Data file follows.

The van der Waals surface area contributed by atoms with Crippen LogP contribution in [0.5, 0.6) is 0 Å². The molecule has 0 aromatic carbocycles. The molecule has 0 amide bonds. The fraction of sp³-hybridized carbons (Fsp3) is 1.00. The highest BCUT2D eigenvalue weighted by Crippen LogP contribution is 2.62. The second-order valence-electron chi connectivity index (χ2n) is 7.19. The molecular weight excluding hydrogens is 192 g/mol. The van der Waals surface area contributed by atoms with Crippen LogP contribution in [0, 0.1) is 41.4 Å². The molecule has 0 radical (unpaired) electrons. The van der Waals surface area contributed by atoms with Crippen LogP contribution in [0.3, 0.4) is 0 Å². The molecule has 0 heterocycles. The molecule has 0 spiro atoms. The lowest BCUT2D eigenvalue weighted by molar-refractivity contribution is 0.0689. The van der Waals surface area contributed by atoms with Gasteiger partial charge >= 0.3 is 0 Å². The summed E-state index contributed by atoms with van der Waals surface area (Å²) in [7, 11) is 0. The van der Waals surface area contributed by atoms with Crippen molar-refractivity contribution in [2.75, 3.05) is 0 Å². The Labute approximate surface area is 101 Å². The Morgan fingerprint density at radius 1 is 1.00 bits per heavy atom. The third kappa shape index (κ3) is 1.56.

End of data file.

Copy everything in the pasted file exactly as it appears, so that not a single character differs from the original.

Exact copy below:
The van der Waals surface area contributed by atoms with Crippen LogP contribution in [0.5, 0.6) is 0 Å². The molecule has 0 aromatic carbocycles. The molecule has 0 amide bonds. The fraction of sp³-hybridized carbons (Fsp3) is 1.00. The highest BCUT2D eigenvalue weighted by Crippen LogP contribution is 2.62. The second-order valence-electron chi connectivity index (χ2n) is 7.19. The molecular weight excluding hydrogens is 192 g/mol. The van der Waals surface area contributed by atoms with Crippen LogP contribution in [0, 0.1) is 41.4 Å². The molecule has 0 radical (unpaired) electrons. The van der Waals surface area contributed by atoms with Crippen LogP contribution in [0.3, 0.4) is 0 Å². The molecule has 0 heterocycles. The molecule has 0 spiro atoms. The lowest BCUT2D eigenvalue weighted by molar-refractivity contribution is 0.0689. The van der Waals surface area contributed by atoms with Gasteiger partial charge >= 0.3 is 0 Å². The summed E-state index contributed by atoms with van der Waals surface area (Å²) in [7, 11) is 0. The van der Waals surface area contributed by atoms with Crippen molar-refractivity contribution in [2.75, 3.05) is 0 Å². The Labute approximate surface area is 101 Å². The Morgan fingerprint density at radius 1 is 1.00 bits per heavy atom. The third kappa shape index (κ3) is 1.56.